Friday, 25 May 2018

Normalising the extraordinary

Shortly after I returned to Ireland in 1990 to work as a post-doctoral researcher, my boss asked me if I'd fancy doing a bit of teaching; to keep my hand in, like. I was briefly excited by the thought that I could dust off my amazing course "Evolution: from (primaeval] soup to [hominid] nuts". But the boss was doing his version of that area of passionate engagement. "Would you, could you, teach FORTRAN programming to 3rd Years?". I could, I did, and at the end I assessed it, dealing with plagiarism issues along the way. I asked the boss how he'd like it marked because I was planning to give zero to the two students who had clearly learned nothing from the course.
"Whoa", he said, "have they made any effort and answered even the first part of the assessment?"
"They have"
"Then give them a scraping pass at 40% and give the best, who have answered all parts of the question and given it a little bit more by adding a bell or a whistle, 75-80%"
And it was so. That course dealt with a small infra-structural part of a geneticist's tool-kit, really only useful for those who were planning on doing their honours research project in our lab the following year. It contributed only 10% to the grade at the end of the year. Students got 4 5 6 7 or 8 out of 10 with almost all clocking 5 or 6.  The rather large range in ability had been had been normalised almost out of existence. Same for marking lab-books at the Institute: 4/10 for handing it up at all at all.

I taught, in a desultory fashion, in that department for the rest of the 90s, because I was director and sole employee of INCBI, and that took up most of my time. Accordingly I was invited to attend end-of-year examiners meetings. They were barely objective and transparent, because the Faculty had rather clear ideas about the ability of the students and their marks tended to get massaged up and down according to these prior expectations. I've written a shocking story of how a belated attempt at 'fairness' and 'objectivity' screwed over two youngsters at a prestigious [pink panther] British university.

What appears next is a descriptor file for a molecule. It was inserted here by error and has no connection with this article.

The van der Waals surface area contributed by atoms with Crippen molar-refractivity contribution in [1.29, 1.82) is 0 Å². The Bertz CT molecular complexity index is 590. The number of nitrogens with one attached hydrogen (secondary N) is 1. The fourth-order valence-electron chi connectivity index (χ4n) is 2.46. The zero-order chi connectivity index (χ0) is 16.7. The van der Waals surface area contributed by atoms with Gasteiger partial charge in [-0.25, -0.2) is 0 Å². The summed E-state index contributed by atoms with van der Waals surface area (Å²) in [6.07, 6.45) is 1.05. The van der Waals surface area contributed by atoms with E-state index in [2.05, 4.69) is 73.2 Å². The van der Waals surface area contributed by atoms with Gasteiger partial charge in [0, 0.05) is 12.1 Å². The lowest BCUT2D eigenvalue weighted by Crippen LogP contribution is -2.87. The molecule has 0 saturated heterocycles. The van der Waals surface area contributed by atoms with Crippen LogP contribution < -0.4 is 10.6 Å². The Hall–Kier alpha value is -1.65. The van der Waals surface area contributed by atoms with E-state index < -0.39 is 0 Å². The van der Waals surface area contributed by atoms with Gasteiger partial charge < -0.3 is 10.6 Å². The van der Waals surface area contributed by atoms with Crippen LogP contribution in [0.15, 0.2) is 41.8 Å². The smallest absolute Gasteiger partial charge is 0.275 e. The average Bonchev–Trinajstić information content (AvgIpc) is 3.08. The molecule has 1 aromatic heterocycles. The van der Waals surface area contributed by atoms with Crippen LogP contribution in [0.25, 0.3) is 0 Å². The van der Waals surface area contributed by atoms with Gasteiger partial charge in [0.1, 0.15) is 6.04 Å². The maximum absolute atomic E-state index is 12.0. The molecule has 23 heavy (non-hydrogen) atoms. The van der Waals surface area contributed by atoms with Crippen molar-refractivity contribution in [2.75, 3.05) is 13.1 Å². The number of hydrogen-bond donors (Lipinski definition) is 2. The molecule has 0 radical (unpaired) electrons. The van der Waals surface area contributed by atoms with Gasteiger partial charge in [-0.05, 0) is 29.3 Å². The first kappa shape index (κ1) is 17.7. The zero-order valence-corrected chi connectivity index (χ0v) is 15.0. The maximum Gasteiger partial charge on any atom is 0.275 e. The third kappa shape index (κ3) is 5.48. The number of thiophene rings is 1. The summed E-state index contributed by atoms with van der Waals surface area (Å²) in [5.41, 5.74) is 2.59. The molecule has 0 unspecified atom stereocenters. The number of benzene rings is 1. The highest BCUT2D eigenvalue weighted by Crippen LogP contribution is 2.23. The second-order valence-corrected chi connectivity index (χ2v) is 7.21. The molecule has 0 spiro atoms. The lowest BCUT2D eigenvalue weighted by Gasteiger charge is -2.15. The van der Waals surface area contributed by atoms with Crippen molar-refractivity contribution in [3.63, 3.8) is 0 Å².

Anyway, the year after I stopped being invited to Examiners Meetings, a rather extraordinary event unfolded. The external examiner had read with care and attention all the answers to "The Essay Paper". He'd done this because that paper carried 20% of the marks for the final year exams. The task for the students was to write for 3 hours on any one of a choice of about 8 topics which required a broad sweep of knowledge from, and beyond, the set curriculum. The Extern held up one paper, cast a magisterial eye around the table "Who has read this essay? Could anyone round this table have written a better, more comprehensive answer in any amount of time let alone in three hours?". Sheepish affirmation that nobody could have done better "I can't, therefore accept a mark of 75% for this paper and suggest we give the student 100%" And it was so. After acing a PhD, the student went on to take his rather frightening intellect to work for McKinsey, the Machiavellian consultancy firm. I wish I had been there!

This all came flooding back last week because we spent Tuesday and Wednesday listening to formal presentations by our final year project students. There were 37 of them, so it was a bit of a marathon. It is the last thing the students do for/with us: they have finished their written exams. I always go  because it is important to Bear Witness to this important rite of passage. Arguably more important than dressing up all medieval for Graduation in November. Few agree with me: the students attebd the session where they are obliged to do their own perf and might come in for solidarity with their particular pals. To a close approximation, nobody from Tuesday comes in on Wednesday and vice versa. The Faculty rock up to the session containing their own project students but are mostly "too busy marking scripts" to spend 10 working hours paying attention to a lot of short talks. The Project Coordinator and I and two of our Young Turks were this year the only people who, having Been Present for the whole nine yards, could compare all the presentations and give a mark [/10%] for the performance. This didn't stop some of our Faculty insisting, from partial knowledge, that their student had given the best performance they'd ever seen. The double meaning of partial is rather clever here: 1) incomplete, existing only in part and 2) favouring one side in a dispute above the other; biased. Apart from that almost every student ends up with a mark of 5 5½ 6 6½ or 7. Me, I button my lip when my students come up for discussion . . . I've given them enough of a boost from marking their project report!

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